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Sobriquet 51.9

Wednesday, February 11, 2009
I'm just going to make a quick post this morning to

a) acknowledge that I did get a bit of reading done yesterday

and to 

b) Assign myself today's work.

For today: Read some more of Elizabeth Costello or, if I can somehow manage my time to do so, work on the Disgrace chapter in some capacity.


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Sobriquet 51.8

Monday, February 9, 2009
I spent a few hours this afternoon adding to the chapter I began writing yesterday. Though it's only been two days since I started the Disgrace chapter, I'm beginning to recall all sorts of unpleasant writing-related sensations that I'd forgotten about in the months since I wrapped up the chapter I put together on The Master of Petersburg: the feeling of being tethered to my office, the annoying tendency I have to find fault with everything I write, and (perhaps I should add especially) the weight of the albatross I wake up with each morning, reminding me to crack my knuckles and start writing. The lattermost feeling actually reminds me a bit of how I imagine the protagonist of Groundhog Day must feel when he wakes each morning. You know, when Sonny and Cher's "I Got You Babe" jars Bill Murray's character out of the oblivion of sleep and back into the consciousness that, though he feels like he may have moved into the future, he's right back where he was the day before. Now, obviously, I have made progress on my dissertation and I am clearly a bit farther along today than I was yesterday, but that feeling of waking up to a whole lot of the same is, nevertheless, a significant part of my writing days in the hours before I sit down at the computer.

For tomorrow: Since it's going to be a long day, full of meetings and other thoroughly non-dissertation obligations, I will say either reread a bit more of Elizabeth Costello or do a bit of planning for the next bit of writing. Of course, if I somehow find the time to write a bit more, that would be splendid.

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Sobriquet 51.7: On The Road Again

Sunday, February 8, 2009
Since it didn't seem like the anxiety I've been dealing with the past couple of days was heading anywhere I decided to start writing the chapter. Not outline, not tweak the outline, start writing. And so I did. Admittedly, it took me more than an hour to write the first sentence in a way that I found satisfactory (the image of the obscure clerk in Camus's The Plague struggling to write the perfect opening sentence did come to mind. Several times, in fact) but I started writing and, eventually, a few pages dripped out. As usual, I hate pretty much every word I've written and I have been analyzing my tone ever since I stopped writing but, fuck it all, the damn thing is underway.

Aside from writing more than I thought I would be able to squeeze out of myself, I actually read some more of Elizabeth Costello, too. Overall, not a bad day.

For tomorrow: Read or write or prep for writing.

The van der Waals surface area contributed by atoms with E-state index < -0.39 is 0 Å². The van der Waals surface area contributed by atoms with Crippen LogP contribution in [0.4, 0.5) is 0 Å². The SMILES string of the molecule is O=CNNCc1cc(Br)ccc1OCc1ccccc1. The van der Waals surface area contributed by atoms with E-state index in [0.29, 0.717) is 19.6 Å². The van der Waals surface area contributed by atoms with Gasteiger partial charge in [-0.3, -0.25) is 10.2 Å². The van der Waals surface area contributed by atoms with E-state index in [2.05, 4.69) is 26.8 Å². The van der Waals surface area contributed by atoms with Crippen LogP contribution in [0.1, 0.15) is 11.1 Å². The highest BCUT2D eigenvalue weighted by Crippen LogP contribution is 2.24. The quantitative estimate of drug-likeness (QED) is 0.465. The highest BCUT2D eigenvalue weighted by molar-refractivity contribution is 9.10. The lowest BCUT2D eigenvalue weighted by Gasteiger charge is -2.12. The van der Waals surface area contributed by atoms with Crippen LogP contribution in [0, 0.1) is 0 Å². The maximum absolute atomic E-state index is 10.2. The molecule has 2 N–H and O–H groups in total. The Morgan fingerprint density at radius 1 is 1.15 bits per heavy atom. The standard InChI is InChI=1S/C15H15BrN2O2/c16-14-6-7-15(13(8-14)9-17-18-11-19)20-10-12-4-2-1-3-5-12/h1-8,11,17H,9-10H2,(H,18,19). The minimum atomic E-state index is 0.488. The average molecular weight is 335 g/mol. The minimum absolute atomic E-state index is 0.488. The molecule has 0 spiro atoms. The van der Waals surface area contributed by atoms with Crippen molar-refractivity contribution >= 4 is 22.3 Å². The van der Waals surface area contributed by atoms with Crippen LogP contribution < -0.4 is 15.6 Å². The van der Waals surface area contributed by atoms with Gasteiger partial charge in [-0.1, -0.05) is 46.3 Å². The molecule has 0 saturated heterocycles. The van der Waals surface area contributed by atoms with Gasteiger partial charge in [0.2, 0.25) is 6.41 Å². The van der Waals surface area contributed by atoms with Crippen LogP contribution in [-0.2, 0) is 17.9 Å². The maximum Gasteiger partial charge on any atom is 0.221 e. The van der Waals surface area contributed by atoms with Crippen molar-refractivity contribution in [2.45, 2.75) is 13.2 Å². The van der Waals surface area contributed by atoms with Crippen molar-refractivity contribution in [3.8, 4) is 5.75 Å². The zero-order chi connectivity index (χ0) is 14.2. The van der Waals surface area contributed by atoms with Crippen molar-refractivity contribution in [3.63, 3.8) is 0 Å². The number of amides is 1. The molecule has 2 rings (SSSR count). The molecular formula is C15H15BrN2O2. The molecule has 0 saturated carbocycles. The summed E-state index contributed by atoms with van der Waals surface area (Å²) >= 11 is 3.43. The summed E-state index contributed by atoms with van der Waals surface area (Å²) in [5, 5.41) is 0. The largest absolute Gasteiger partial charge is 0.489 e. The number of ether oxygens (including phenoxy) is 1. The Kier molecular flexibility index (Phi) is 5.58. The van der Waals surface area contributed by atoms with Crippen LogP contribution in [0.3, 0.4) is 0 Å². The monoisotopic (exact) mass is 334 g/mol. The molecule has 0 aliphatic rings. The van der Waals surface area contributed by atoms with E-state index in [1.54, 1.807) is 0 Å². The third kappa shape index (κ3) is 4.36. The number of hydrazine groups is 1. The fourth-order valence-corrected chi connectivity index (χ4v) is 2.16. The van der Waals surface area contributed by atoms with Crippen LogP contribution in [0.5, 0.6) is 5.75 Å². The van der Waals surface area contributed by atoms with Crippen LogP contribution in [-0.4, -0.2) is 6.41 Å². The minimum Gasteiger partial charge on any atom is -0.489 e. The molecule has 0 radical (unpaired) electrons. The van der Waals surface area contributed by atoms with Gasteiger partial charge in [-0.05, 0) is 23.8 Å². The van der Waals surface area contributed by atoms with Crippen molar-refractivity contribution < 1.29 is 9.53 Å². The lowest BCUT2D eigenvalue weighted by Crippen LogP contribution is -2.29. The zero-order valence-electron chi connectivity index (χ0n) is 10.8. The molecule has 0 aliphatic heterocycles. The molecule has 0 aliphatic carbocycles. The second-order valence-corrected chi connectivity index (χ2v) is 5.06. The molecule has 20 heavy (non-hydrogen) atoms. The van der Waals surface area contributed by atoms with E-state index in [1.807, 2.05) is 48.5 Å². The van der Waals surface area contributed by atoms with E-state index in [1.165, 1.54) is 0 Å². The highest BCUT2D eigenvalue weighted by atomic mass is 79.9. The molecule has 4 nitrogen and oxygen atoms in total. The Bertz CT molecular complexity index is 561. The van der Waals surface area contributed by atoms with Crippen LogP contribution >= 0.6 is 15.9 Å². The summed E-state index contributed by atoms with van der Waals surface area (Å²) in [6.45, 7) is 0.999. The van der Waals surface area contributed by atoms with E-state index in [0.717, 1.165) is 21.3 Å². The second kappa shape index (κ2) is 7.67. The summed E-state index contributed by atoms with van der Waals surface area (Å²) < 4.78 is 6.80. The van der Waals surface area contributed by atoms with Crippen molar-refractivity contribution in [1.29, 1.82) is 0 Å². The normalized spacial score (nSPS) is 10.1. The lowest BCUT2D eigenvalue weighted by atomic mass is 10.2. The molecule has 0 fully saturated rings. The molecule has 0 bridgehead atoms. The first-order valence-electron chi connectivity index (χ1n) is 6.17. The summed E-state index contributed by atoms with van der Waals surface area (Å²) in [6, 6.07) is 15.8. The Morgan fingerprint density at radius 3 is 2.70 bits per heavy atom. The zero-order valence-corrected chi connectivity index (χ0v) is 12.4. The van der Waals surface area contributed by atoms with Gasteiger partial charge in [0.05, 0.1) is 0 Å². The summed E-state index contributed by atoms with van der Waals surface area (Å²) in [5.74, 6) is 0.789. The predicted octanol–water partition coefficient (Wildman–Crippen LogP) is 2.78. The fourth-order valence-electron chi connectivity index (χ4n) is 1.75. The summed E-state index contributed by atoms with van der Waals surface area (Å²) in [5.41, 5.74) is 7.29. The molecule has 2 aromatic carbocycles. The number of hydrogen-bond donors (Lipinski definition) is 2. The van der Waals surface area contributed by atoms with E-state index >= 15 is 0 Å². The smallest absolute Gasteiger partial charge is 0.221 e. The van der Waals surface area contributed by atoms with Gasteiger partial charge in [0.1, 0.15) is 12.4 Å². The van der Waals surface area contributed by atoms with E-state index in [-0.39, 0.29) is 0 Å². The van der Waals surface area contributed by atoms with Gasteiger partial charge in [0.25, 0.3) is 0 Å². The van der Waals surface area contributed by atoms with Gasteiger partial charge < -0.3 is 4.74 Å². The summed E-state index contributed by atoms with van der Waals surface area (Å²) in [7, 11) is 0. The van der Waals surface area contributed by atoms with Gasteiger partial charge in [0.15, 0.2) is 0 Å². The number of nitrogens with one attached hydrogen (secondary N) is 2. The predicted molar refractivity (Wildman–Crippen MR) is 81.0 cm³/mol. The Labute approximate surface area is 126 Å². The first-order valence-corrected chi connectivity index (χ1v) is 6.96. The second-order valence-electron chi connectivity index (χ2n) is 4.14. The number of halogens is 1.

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Sobriquet 51.6

Saturday, February 7, 2009
I woke up this morning with the same weighty anxiety as I felt yesterday and, to be honest, a part of me really wanted to succumb to it for a second consecutive day. I also knew that if I did hide from the blank page, I'd just be pissed off at myself and I'd have made it that much more difficult for myself to push through the unpleasantness.

So, while I did procrastinate a bit, I made myself promise to myself that I would, before it got too late, actually try to complete the outline I started on Thursday evening. Ironically, part of my procrastination consisted of reading another chunk of Elizabeth Costello. So, yeah. I put off working on my dissertation by working on my dissertation.

What I have come to accept about myself, though, is that I have a real problem here. There is a part of me that keeps finding (and in some cases, adding) work to do before beginning the chapter, presumably out of the fear of not being prepared to tackle what, in some ways, I have been avoiding for more than a year. (After all, I originally planned to rework a brief essay I'd published on Disgrace a few years ago, add a bit about Age of Iron and Slow Man, and turn it into a sixty page chapter on Coetzee). Here's the thing: Disgrace is just so huge, so significant a benchmark in contemporary literary history that I knew addressing it would require a half-year or more of preparation and that scared me. Now that I have done the prep work, though, I have begun feeling anxious over the sheer size of the project, anxious over my mastery of so many interlinking and often contradictory ideas. So, I'm worried. And this feeling, as I saw it today, left me with two distinct choices:

1. Write.


2. Don't write.

Now, since not writing tends to lead to more not writing while writing leads to less writing, I decided that the first choice was really the only way to go, so, for a little while this evening, I sat down with my outline and finished plotting out the general direction and shape of the chapter-to-be. I'm thoroughly dissatisfied with it, of course, but there's quite a bit of stuff laid out now and I have a road map to help me negotiate the foggy course I am about to take. I imagine I will spend some time over the next few days digging around in my recently-reviewed notes for various info-nuggets to put into the writing but, since that may not be as time-consuming a task as the Erik-in-fear-of-beginning might hope for, I may also dive into the chapter, outline in one hand and reams of notes in the other and stop putting off the inevitable sooner rather than later. We'll see.